Newspaper spat: Tit for tat

This is the scrappiest the Review-Journal and Sun have been in some time.

On Friday the morning paper published an editorial explaining why it was seeking a court ruling to end its Joint Operating Agreement with what now is a daily insert. It said, “We are asking a court to rule that the Sun has not met a contractual obligation to produce a high-quality metropolitan print newspaper.”

That day’s Sun had a column by a Nevada congresswoman, a feature on historic preservation, a local editorial and editorial cartoon, letters to the editor and a locally generated sports story about Big Ten football. The rest of the 8-page section was syndicated features and columns.

Today the morning paper came back with a news story about the court filing, repeating what was in the editorial but also quoting the paper’s lawyer, as well as a journalism prof on the demise of JOAs. The story concludes by reporting, “The Review-Journal filing is in response to a 2018 Sun complaint that raised concerns about the distribution of profits under the joint operating agreement and how the Sun is promoted in the joint newspaper.”

Meanwhile, back in the insert, there is an editorial under the headline: “The Sun refuses to kneel before Sheldon Adelson — and you should too.” It declares, “It is a desperate move and behind a tissue of dishonesty lies the real motive: the R-J longs to silence the Sun and be the only voice in daily newspapers in this community.”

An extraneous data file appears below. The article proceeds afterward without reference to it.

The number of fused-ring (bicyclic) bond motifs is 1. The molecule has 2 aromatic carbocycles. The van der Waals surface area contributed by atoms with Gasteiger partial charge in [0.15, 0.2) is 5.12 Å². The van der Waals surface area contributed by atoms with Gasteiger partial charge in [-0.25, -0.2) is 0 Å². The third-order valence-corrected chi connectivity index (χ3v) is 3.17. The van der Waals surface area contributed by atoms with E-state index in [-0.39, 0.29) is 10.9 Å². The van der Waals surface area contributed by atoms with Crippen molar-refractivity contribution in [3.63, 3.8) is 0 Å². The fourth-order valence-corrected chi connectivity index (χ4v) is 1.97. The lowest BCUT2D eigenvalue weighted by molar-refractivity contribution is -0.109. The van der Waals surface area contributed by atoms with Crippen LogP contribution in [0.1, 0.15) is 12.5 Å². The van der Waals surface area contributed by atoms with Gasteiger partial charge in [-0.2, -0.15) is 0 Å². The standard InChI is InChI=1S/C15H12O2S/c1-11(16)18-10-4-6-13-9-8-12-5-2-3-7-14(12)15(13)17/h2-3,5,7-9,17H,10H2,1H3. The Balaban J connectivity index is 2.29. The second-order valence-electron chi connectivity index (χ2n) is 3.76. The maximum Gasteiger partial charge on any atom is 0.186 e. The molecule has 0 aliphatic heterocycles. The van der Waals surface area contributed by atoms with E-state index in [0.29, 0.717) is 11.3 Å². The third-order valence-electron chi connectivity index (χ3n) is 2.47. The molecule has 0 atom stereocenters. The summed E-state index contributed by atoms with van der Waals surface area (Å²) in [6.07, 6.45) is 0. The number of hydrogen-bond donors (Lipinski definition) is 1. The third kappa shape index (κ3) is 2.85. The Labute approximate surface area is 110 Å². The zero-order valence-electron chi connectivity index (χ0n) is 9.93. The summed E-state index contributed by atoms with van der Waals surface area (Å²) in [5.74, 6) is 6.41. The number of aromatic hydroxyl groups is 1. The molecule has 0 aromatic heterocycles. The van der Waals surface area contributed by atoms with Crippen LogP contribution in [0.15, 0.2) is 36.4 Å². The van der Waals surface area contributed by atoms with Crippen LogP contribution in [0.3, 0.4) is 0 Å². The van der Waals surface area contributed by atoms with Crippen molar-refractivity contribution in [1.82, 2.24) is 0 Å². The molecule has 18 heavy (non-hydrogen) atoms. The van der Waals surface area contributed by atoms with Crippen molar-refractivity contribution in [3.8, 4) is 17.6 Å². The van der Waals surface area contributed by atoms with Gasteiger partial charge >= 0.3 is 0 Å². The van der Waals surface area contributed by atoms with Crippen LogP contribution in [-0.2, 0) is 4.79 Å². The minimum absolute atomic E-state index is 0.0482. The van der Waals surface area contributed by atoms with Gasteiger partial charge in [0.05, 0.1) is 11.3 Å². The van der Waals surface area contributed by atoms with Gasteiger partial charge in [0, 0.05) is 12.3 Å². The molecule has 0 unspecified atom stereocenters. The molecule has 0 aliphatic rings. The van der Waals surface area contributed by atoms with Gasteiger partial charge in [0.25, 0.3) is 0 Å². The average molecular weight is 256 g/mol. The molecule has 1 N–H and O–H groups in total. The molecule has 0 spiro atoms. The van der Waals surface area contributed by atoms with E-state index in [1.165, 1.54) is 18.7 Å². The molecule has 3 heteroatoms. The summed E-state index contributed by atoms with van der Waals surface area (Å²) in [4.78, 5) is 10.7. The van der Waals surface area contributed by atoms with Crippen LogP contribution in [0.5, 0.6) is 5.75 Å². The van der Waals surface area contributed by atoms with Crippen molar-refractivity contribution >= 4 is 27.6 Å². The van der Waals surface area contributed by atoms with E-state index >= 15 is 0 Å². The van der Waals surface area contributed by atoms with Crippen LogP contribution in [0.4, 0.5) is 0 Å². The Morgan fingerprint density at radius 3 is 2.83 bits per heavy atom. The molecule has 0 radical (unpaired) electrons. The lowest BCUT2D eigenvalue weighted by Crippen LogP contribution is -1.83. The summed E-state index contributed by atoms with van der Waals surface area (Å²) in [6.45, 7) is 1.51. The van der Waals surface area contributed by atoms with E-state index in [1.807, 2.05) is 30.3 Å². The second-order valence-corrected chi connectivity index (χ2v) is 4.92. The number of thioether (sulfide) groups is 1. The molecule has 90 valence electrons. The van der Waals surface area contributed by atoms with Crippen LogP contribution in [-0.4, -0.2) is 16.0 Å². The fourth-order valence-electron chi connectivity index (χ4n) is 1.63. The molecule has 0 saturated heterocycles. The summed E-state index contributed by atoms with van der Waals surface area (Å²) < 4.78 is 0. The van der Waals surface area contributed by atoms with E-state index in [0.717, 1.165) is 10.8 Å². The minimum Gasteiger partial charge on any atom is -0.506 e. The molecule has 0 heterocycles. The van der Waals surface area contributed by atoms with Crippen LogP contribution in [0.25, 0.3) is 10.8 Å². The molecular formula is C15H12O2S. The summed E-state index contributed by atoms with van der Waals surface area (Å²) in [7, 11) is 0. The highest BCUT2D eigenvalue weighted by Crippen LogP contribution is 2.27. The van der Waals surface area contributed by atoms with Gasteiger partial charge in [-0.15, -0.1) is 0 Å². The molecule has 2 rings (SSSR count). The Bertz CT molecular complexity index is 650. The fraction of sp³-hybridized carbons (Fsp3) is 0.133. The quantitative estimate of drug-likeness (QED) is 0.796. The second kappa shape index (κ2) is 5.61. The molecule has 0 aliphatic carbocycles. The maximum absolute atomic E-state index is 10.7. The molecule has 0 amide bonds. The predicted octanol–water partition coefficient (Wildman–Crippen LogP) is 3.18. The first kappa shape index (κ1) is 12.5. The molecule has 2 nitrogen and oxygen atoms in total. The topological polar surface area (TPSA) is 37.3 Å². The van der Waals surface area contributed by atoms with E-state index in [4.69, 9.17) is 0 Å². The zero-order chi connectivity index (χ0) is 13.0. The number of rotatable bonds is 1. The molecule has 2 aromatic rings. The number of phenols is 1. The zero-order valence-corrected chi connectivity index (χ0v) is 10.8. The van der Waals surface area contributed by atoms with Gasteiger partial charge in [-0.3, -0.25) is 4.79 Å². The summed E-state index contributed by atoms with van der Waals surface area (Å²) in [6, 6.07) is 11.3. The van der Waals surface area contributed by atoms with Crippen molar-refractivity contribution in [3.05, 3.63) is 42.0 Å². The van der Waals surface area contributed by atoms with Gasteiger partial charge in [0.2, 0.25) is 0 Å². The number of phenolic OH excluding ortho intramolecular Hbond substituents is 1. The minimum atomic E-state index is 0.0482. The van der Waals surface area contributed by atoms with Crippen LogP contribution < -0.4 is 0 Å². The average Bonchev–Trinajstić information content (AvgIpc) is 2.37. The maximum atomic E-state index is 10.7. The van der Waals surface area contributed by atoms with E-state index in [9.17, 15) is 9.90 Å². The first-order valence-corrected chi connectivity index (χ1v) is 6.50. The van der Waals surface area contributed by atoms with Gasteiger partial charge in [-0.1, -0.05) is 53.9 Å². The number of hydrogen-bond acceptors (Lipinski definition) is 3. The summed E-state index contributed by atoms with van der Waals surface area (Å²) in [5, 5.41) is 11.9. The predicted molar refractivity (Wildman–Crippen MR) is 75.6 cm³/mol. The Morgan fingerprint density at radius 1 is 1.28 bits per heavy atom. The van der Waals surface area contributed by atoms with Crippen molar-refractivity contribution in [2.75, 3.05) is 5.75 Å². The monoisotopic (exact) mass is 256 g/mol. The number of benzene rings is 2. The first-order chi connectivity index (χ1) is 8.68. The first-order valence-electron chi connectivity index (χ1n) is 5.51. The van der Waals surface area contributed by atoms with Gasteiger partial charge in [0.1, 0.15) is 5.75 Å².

Actually, as the R-J points out, the Sun would be free to keep printing and trying to sell its feeble content. The Sun’s website today has what appears to be eight locally produced items that do not appear in the printed product. The printed product seldom contains any breaking news.

The Sun screed claims it won the 2018 litigation over distribution of profits, saying, “This move also comes after the R-J lost a recent arbitration between the Sun and the R-J. Not only did the arbitrator reject the R-J’s predatory interpretation of the contract and adopted the Sun’s interpretation, but the arbitrator made an award to the Sun for the money the Review-Journal has wrongfully withheld from the Sun each year. Those are funds that support the Sun’s newsroom. The consequences of that ruling in favor of the Sun will be in effect for the next 20 years.”

The amount of the settlement is not mentioned and no news story about the end of the arbitration is to found anywhere.

The Sun piece accuses the R-J of trying to “monopolize the ideas of the day,” though the Sun prints a weekly tabloid and maintains a website with more content than it deigns to print and there are competing websites produced by the Nevada Independent and the Nevada Current, as well as a number of local online commenters and bloggers. Countless national publications are available for home delivery and online.